AMD has confirmed the presence of a bug in its Zen-architecture Ryzen processors which allows any program to completely hang the system by executing an FMA3 instruction, but says that a microcode update is in the works to resolve the issue.
The erratum in AMD's latest Ryzen processors was first spotted earlier this month
when a little-known benchmark compiled for Intel's Haswell microarchitecture was executed on a Ryzen processor. With Ryzen offering effective feature parity with Haswell, this should have worked perfectly; in the worst case, an attempt to execute a Haswell-specific instruction on the Ryzen chip should have crashed the benchmark. Instead, the benchmark crashed the machine - hard. The problem was soon discovered to be entirely independent of any other hardware in the system and reproducible on Ryzen builds using different motherboards - meaning it was a flaw in the chip to blame.
AMD has now confirmed that it understands the root cause of the problem, which is triggered when a program attempts to executive a fused multiply-add with three operands (FMA3) instruction typical to Intel processors rather than the fused multiply-add with four operands (FMA4) instruction usually used with AMD chips. There's good news, too: the company is working on a patch which it will distribute to motherboard manufacturers as an updated AMD Generic Encapsulated Software Architecture (AGESA) build, the company's name for the microcode which controls its processors. This build can then be integrated into firmware updates for each motherboard, either fixing the problem altogether or disabling FMA3 - AMD has not yet clarified which.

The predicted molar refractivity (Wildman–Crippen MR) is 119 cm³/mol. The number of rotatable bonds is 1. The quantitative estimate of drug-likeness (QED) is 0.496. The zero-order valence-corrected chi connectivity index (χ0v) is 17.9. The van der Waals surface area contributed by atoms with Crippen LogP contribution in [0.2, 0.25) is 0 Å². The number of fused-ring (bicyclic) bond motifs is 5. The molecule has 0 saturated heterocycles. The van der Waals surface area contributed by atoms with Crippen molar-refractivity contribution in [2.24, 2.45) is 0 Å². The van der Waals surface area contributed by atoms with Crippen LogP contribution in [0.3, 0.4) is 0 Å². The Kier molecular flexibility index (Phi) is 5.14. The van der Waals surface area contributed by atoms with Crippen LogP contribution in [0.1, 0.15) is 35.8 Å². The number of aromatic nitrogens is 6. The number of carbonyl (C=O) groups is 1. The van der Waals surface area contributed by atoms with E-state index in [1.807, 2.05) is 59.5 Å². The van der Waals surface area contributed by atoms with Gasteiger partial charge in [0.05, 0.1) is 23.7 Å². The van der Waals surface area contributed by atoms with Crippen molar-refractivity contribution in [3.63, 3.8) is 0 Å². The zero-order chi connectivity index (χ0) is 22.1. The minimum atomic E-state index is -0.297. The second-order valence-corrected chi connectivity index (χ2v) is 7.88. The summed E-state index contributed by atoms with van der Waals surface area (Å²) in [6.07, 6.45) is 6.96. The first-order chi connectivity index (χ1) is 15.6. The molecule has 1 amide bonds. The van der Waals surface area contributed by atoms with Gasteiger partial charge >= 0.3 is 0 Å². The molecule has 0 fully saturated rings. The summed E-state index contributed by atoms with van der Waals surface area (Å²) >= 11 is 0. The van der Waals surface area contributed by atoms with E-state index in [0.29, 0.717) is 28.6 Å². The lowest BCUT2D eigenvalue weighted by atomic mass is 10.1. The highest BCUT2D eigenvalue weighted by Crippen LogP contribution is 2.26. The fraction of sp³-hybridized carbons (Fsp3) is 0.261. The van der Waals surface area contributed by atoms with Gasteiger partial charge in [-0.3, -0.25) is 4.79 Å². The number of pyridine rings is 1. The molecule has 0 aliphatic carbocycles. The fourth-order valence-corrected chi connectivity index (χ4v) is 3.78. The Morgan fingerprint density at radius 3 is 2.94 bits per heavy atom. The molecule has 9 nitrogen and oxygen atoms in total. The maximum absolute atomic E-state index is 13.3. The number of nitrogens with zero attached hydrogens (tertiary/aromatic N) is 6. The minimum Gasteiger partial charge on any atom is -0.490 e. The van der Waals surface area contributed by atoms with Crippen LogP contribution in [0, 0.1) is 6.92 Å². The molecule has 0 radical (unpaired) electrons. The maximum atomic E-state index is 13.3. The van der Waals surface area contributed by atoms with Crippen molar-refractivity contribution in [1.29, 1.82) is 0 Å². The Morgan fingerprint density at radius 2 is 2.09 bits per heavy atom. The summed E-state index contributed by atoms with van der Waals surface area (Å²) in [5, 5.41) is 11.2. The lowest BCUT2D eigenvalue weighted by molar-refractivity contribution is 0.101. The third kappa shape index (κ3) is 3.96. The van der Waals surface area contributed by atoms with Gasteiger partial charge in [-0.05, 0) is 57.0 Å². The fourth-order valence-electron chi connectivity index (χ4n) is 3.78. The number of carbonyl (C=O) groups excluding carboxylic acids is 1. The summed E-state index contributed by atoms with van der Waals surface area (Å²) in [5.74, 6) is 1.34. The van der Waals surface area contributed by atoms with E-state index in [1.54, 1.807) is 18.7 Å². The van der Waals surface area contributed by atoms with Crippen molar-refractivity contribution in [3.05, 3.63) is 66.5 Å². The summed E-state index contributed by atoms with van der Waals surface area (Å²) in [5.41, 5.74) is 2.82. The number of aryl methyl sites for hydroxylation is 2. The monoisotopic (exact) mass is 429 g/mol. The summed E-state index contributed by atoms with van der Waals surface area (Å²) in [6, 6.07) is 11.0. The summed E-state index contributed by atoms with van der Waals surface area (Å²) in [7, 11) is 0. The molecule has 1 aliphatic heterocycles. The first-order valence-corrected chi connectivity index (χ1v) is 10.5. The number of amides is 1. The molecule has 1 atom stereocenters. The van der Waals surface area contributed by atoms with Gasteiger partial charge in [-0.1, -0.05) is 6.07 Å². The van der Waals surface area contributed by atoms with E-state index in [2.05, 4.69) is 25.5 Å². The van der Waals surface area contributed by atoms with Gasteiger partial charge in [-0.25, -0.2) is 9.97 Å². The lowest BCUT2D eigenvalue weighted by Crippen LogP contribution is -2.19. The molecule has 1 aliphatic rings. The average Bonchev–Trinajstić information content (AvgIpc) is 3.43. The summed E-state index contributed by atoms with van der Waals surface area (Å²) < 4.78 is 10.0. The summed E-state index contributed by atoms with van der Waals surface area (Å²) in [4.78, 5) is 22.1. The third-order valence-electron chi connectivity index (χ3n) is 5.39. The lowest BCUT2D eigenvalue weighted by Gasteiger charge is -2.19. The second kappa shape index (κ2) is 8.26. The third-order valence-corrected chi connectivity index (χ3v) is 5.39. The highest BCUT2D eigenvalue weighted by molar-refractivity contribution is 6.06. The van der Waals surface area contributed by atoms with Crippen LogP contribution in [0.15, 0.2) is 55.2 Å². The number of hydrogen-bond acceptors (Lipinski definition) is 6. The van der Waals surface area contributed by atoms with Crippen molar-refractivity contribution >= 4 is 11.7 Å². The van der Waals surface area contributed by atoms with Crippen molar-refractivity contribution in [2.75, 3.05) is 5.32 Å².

Motherboard manufacturers have already received an updated AGESA build earlier this week, but it is not clear whether this release includes the FMA3 erratum fix. In either case, those with Ryzen builds are advised to keep an eye on their motherboard manufacturers' download pages for updated firmware in the coming days.